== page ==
It was Coke who had given the definition of due process as common law. Therefore, what we see in the 5th amendment, and as understood  by the founders, is that  no person shall be deprived of life, liberty, or property, but by common law.

 As Roger Sherman proposed in ratification, and approved  by the House, the first ten amendments, known as the Bill of Rights, pertained to the states, and were kept separate from the body of the US Constitution itself. These, said Sherman, would be a bill dealing with the states, while the Constitution referred to the body of the people.

 It was understood by the colonists, therefore, that every person within any state was protected from intrusion of the federal government by “due process”, or common law.

 Further proof? How about the “Commentaries” of US Justice Joseph Story? Due process of law, wrote Story, in quoting from Edward Coke, said “by the law of the land, mean  by due process of law, that is, without due presentment or indictment, and being brought in to answer thereto by due process of the common law.”

 The power of congress, and of the courts, as we see, was prohibited from exercising general jurisdiction over common law. Could the federal government create a corporation as a “legal person”? No, since that had been reserved to the king only under common law, and since the courts themselves had to respect common law, and since common law was restricted to the jurisdiction of the states, only the states had authority to create corporations.

 That, in fact, is just what Tench Coxe told the people at ratification of the constitution. Notice this distinction:

“The several states can create corporations civil and religious..”

 Who was not permitted to make such laws? Congress, under the First Amendment!

 It was the common law which gave the king of England power to create corporations of a civil or religious nature. It was that same jurisdiction over common law that gave ONLY the states jurisdiction to create corporations, whether civil or religious in nature! Congress could make no law recognizing an establishment of religion, because it had no jurisdiction over common law!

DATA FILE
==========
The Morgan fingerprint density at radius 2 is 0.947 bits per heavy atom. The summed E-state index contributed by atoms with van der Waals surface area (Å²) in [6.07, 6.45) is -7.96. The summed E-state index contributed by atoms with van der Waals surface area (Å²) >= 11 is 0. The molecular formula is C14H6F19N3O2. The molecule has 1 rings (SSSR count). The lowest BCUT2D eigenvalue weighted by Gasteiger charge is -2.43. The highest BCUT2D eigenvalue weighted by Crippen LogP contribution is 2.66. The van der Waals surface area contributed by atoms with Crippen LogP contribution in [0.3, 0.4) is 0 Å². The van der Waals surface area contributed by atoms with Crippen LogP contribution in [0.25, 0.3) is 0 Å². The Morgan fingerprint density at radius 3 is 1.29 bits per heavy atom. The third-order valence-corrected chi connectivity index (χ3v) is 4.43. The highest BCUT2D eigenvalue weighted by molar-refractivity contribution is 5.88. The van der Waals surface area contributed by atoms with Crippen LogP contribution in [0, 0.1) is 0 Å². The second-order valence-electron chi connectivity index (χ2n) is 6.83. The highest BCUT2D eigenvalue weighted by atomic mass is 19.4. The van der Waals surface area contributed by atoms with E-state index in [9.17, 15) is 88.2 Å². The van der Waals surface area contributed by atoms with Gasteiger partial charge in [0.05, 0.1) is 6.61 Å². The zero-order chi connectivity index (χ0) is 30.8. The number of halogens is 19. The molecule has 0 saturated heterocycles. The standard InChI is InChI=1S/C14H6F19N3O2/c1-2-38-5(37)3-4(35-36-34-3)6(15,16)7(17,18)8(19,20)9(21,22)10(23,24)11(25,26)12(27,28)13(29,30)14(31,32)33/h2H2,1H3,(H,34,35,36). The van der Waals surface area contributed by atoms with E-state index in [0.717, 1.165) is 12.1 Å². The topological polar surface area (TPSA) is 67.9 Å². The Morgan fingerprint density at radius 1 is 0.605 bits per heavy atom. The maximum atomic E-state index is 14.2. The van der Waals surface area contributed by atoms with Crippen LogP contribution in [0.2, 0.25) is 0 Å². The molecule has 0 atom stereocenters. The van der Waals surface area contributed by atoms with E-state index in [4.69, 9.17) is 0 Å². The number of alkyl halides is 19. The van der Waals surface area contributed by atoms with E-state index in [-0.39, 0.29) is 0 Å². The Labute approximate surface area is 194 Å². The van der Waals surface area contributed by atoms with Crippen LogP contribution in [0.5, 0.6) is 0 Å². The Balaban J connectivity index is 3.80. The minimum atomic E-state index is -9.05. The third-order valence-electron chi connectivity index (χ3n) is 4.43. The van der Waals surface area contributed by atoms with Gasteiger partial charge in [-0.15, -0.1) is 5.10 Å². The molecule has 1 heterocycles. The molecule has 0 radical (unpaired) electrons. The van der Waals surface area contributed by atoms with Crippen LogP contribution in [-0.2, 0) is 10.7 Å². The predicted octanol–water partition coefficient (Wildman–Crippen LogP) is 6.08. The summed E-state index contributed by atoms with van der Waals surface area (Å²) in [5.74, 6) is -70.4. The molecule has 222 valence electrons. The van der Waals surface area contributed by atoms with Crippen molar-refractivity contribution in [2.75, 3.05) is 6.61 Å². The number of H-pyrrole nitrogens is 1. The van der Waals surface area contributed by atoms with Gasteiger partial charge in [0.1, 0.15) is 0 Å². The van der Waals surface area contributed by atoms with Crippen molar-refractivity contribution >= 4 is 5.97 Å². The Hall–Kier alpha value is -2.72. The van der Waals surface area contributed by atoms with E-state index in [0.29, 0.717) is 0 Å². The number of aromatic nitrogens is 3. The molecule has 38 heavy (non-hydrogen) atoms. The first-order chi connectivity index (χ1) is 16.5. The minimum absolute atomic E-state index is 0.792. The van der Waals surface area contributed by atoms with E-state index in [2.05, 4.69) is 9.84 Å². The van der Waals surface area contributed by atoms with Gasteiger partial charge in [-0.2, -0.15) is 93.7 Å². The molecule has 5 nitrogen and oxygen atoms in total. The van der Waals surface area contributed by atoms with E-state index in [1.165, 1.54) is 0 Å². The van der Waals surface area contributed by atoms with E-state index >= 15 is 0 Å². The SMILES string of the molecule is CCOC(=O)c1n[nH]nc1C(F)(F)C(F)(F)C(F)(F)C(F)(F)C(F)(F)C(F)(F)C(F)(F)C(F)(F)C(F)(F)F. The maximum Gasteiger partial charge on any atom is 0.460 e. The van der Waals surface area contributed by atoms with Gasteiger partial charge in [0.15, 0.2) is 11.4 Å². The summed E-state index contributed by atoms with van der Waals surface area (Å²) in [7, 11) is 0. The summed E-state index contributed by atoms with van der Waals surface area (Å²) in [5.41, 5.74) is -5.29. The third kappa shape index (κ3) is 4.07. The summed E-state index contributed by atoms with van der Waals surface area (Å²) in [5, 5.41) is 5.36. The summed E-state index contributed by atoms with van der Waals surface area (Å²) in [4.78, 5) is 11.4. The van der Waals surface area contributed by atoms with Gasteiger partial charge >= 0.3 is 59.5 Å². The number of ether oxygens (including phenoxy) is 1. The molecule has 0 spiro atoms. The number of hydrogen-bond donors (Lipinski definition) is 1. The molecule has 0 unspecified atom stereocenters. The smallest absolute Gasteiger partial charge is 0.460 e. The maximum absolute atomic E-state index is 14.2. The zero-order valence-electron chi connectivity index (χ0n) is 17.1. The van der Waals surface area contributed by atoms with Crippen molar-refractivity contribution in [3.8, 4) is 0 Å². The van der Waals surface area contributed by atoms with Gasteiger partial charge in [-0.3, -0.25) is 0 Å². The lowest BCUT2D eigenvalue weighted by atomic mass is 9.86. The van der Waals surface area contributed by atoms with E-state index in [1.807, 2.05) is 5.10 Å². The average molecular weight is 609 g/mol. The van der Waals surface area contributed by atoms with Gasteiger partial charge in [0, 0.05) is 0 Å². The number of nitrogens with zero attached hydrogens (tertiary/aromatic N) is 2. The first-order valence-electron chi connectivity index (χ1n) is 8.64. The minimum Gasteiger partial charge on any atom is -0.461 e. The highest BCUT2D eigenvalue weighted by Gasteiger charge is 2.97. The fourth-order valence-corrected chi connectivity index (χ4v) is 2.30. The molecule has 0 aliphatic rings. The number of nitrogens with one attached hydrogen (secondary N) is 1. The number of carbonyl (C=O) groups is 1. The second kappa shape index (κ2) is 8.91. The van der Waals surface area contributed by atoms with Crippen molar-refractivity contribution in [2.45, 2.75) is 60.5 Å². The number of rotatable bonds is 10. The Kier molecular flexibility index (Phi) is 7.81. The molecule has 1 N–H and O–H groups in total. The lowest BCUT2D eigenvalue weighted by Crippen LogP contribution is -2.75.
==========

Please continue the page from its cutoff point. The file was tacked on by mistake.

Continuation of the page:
The states, however, having jurisdiction over common law, had every common law right to create religious corporations! This was not taken away by the 14th Amendment! It merely gave every person right to “free exercise” of religion by due process protection!

  By restricting all due process to , the states, therefore, gave the states sovereignty that the federal government or the courts could not possess!

 All protections of life, liberty, or property, was reserved to the states by due process, which means that any state can declare, in spite of Supreme Court rulings, the power to create religious corporations!

 How do we know it was reserved to the states? How about James Madison’s statement in “Federalist 45”:

 “The powers reserved to the several states will extend to all the objects, which, in the ordinary course of affairs, concern the lives, liberties, and properties of the people…”

 We can simply overlap this onto the 5th amendment, which tells us that no person shall be deprived of life, liberty, or property, but by due process of law.

 As Tench Coxe pointed, and as understood by the founders, the states retained jurisdiction over common law by due process, and by that same law, they retained power to create  both religious and civil corporations!

  Could this power be overcome by any “necessary and proper” power of congress? No since the N & P clause sat directly under what is called the “enclave clause” of the Constitution:

“To exercise exclusive legislation…over all places purchased by the consent of the legislature of the state in which the same shall be, for the erection of forts, magazines, arsenals, dock-yards, and other needful buildings.”

 Unless the federal government owned the property, by consent and purchase from the states, it had no exclusive legislation over the states.

 Under the 1st Amendment, however, it had  no power of legislation at all! This can ONLY mean  that the power of religious incorporation remained with the states by due process of law!

 Under the 14th Amendment, this protection is given to individuals from the state itself, which makes due process of law a complete right of individual conscience!

We are left here with a fundamental conclusion: Only the states have jurisdiction over corporations, whether civil or religious in  nature, and congress cannot say otherwise.

 Since  neither congress nor the courts have general jurisdiction over common law(see Brandeis, Erie vs Tomkins), the states retain sovereign power of regulation over all corporations.